Mohammad Amir (two matches, seven wickets at 28.57)
He is keeping count of the catches dropped off his bowling. By his measure, it's at least 12 in Tests since his return. Bowled the best over of the series, in Hamilton, but cruelly had to settle for just one wicket from it. He wasn't always menacing - particularly once the juice had left the pitches, but he was the bowler New Zealand's batsmen seemed least keen on facing.
Sohail Khan (two matches, seven wickets at 38.14, 94 runs at 23.5)
Has pecs like adjoining cliffs, and forearms like neem branches, but it is Sohail's wit that got him most of his wickets this series, though the muscles did help with his batting. He was expensive in the second innings at Hamilton, but was otherwise good in a series that didn't really feature the outswing he relies on.
Babar Azam (two matches, 142 runs at 47.33)
His 90 not out wasn't the highest score in the series, but it may have been the most impressive innings, as more experienced teammates crashed and burned around him. Has a back foot punch as sublime as his monobrow, and in his efficient footwork and ability to pick length early, he may have the tools to become a very good batsman. This has been said of plenty of young Pakistan batsmen before. We can only hope Azam doesn't become another cautionary tale.
Imran Khan (one match, six wickets at 21.33)
Bowled accurately on a helpful deck in Hamilton, delivering some especially memorable indippers to right-handed batsmen, though he picked up a wicket off a terrible, short, wide ball as well. Wasn't the most threatening Pakistan bowler, but was the most disciplined in the Test he played.


Rahat Ali (one match, four wickets at 21.50)
Was the best of Pakistan's bowlers on the third morning at Hagley Oval, which was maybe the visitors' best session of the whole series. Despite having achieved his team's best haul in that game, was unrequired in Hamilton.


Sami Aslam (two matches, 122 runs at 30.50)
Could have played for a maiden Test hundred on the final day of the series, but instead he perished slogging unselfishly for the team. Nicked off twice to Tim Southee when the ball was angled across him, but this is a common enough ailment for left-handed openers. Coaches might do well to keep him out of the slips for a little while, at least until some catching confidence can be regained.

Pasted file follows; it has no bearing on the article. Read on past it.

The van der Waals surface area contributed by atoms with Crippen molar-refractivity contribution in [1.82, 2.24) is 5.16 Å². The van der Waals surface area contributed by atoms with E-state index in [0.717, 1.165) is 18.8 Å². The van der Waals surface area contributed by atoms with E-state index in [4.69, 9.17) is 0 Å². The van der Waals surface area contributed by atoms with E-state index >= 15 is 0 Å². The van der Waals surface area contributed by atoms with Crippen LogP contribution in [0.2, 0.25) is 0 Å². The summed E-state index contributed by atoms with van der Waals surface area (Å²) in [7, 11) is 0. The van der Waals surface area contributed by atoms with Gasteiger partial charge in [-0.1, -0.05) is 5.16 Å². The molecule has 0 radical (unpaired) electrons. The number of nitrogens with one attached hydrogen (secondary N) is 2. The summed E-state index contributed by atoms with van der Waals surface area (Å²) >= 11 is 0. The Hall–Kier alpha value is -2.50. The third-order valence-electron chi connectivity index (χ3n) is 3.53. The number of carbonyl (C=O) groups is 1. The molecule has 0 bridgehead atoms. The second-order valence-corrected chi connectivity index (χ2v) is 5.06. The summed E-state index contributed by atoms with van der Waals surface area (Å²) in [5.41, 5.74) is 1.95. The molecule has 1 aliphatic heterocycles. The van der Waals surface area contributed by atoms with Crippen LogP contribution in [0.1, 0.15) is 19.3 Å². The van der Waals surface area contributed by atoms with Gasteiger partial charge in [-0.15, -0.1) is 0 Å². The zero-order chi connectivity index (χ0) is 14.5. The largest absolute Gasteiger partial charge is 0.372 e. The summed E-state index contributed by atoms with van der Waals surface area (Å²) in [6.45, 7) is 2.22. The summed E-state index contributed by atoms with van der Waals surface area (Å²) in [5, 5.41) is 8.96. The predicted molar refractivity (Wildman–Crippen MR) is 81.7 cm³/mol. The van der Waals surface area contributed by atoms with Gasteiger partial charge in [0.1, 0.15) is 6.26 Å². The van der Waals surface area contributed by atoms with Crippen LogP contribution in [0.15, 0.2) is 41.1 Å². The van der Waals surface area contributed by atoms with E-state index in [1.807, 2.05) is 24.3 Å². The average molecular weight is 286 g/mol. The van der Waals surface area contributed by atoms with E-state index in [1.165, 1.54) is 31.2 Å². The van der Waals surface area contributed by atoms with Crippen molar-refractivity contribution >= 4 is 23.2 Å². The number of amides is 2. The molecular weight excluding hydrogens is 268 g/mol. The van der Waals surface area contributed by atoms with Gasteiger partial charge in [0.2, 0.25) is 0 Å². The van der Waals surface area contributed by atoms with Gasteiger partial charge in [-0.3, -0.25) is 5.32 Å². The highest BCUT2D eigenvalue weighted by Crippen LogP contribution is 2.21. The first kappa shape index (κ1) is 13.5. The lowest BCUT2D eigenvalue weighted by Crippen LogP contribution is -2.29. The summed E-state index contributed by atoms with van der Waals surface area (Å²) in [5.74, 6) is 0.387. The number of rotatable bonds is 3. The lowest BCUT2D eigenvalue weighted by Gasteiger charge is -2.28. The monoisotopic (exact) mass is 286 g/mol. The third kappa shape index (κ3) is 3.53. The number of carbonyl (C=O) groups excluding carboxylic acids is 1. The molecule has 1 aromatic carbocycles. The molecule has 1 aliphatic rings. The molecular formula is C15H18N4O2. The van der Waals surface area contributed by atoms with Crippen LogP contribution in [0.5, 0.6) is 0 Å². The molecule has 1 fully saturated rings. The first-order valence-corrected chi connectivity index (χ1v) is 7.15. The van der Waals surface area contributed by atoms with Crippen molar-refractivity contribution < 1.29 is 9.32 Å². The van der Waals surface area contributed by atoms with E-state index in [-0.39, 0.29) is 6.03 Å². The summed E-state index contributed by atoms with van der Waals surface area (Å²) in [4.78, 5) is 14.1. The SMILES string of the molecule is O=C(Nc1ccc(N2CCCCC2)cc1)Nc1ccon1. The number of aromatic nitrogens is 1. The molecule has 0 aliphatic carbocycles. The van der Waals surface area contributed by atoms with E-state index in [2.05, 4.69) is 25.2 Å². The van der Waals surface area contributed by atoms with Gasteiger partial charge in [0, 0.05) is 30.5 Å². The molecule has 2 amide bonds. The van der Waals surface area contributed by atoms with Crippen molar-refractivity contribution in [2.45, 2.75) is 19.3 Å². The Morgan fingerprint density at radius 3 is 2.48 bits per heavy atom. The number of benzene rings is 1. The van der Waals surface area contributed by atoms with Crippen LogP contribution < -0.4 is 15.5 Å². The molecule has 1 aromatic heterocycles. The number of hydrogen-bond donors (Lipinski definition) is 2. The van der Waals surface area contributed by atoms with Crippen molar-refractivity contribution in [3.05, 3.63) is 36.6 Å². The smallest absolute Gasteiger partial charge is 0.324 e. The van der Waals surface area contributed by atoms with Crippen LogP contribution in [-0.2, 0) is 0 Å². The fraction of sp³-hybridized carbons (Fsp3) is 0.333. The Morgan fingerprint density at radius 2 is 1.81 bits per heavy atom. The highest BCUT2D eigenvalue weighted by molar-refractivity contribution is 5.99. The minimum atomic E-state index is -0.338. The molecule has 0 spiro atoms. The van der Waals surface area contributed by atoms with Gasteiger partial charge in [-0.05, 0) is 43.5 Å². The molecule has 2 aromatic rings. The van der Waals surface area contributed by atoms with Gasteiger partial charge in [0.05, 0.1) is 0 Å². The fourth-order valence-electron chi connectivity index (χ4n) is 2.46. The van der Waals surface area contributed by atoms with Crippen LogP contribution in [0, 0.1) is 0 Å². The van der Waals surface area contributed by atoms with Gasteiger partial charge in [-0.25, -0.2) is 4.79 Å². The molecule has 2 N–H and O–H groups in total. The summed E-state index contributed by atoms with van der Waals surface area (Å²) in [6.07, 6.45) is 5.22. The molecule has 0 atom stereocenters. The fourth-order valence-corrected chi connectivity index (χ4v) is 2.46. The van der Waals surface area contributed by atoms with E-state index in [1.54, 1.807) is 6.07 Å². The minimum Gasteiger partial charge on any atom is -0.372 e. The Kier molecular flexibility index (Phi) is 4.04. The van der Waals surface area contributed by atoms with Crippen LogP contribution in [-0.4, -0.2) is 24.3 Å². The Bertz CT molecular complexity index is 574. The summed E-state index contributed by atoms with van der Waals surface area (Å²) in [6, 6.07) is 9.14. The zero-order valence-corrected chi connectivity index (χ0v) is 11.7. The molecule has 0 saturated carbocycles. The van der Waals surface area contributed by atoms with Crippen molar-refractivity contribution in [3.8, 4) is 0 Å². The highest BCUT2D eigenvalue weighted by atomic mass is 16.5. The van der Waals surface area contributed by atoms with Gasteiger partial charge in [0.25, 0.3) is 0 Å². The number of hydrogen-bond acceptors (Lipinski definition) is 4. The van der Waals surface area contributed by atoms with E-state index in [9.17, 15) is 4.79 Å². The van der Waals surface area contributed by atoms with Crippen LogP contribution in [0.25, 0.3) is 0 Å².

Azhar Ali (two matches, 105 runs at 26.25)
His 31 at Hagley Oval came off 173 deliveries. His 58 at Seddon Park off 161. Clearly Azhar has an impressive defensive technique in difficult positions, but in this series, he didn't quite convert that into a substantial advantage for his team.


Misbah-Ul-Haq (one match, 44 runs at 22.00)
In keeping with a theme for the senior batsmen, Misbah spent a lot of time at the crease at Hagley Oval without scoring many runs. His mis-hit hook off a Southee bouncer sparked a collapse in the second innings of that match. Was unavailable for the second Test due to tragic family circumstances.
Sarfraz Ahmed (69 runs at 17.25, nine catches)
Should have been run out about four times in Hamilton, but was dismissed this way only once - when Pakistan were looking to him for quick runs. Now having played 30 Tests, he will want to improve on that average outside Asia. Was generally good behind the stumps.


Asad Shafiq (two matches, 56 runs at 14.00)
The move back down to no. 6 did not produce the familiar Shafiq yield from the middle order. Had two slightly strange dismissals in Hamilton, once playing on attempting a booming off drive, and then giving point a catch off the leading edge, when he had wanted to push a full ball to leg.
Mohammad Rizwan (one match, 13 runs at 13.00)
Fell to a Neil Wagner short ball off the first Test delivery he ever faced, but managed the bouncers much better in the second innings. Looked a secure slip fielder as well.
Wahab Riaz (one match, two wickets at 55.00)
Had a chance missed off his bowling in the second innings at Hamilton, and though he bowled a good spell on the fourth day, didn't have enough wickets to show for it again. Pakistan hope he will be more effective across the Tasman, where the pitches are expected to be harder and faster.


Yasir Shah (one match, no wickets)
Bowled 13.3 decent overs on a profoundly unhelpful Hagley Oval deck, and despite having spurred many famous victories in recent years, was left out - perhaps wrongly - at Hamilton. His greatest impact on the series might have been as a substitute fielder.
Younis Khan (two matches, 16 runs at 4.00)
Eleven, 2, 2 and 1 - so read Younis' scores on a tour on which Pakistan desperately missed him. Seam movement undid him twice, bounce once, and to close out the series, he padded up to a ball headed for off stump.

Andrew Fidel Fernando is ESPNcricinfo's Sri Lanka correspondent. @andrewffernando